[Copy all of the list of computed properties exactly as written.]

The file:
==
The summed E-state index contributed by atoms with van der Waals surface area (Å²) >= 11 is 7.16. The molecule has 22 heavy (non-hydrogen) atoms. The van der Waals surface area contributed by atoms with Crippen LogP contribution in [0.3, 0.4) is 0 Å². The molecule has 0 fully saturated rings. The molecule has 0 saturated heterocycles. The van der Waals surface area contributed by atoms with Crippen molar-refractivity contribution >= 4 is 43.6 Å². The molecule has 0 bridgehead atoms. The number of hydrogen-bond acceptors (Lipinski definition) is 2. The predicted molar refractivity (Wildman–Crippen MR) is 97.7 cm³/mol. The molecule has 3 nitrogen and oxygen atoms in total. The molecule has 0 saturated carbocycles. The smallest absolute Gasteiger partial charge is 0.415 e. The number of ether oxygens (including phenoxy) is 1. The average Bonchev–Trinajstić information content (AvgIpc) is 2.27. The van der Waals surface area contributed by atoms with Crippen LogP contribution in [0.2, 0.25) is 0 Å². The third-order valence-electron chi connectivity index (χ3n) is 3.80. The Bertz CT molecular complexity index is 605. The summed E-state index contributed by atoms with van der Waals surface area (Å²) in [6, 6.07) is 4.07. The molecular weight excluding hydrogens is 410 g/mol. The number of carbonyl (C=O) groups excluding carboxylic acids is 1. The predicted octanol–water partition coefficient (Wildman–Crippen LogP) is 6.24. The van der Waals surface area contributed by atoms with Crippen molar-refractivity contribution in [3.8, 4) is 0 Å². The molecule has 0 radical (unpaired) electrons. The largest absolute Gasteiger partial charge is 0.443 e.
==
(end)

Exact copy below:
The summed E-state index contributed by atoms with van der Waals surface area (Å²) >= 11 is 7.16. The molecule has 22 heavy (non-hydrogen) atoms. The van der Waals surface area contributed by atoms with Crippen LogP contribution in [0.3, 0.4) is 0 Å². The molecule has 0 fully saturated rings. The molecule has 0 saturated heterocycles. The van der Waals surface area contributed by atoms with Crippen molar-refractivity contribution >= 4 is 43.6 Å². The molecule has 0 bridgehead atoms. The number of hydrogen-bond acceptors (Lipinski definition) is 2. The predicted molar refractivity (Wildman–Crippen MR) is 97.7 cm³/mol. The molecule has 3 nitrogen and oxygen atoms in total. The molecule has 0 saturated carbocycles. The smallest absolute Gasteiger partial charge is 0.415 e. The number of ether oxygens (including phenoxy) is 1. The average Bonchev–Trinajstić information content (AvgIpc) is 2.27. The van der Waals surface area contributed by atoms with Crippen LogP contribution in [0.2, 0.25) is 0 Å². The third-order valence-electron chi connectivity index (χ3n) is 3.80. The Bertz CT molecular complexity index is 605. The summed E-state index contributed by atoms with van der Waals surface area (Å²) in [6, 6.07) is 4.07. The molecular weight excluding hydrogens is 410 g/mol. The number of carbonyl (C=O) groups excluding carboxylic acids is 1. The predicted octanol–water partition coefficient (Wildman–Crippen LogP) is 6.24. The van der Waals surface area contributed by atoms with Crippen molar-refractivity contribution in [3.8, 4) is 0 Å². The molecule has 0 radical (unpaired) electrons. The largest absolute Gasteiger partial charge is 0.443 e.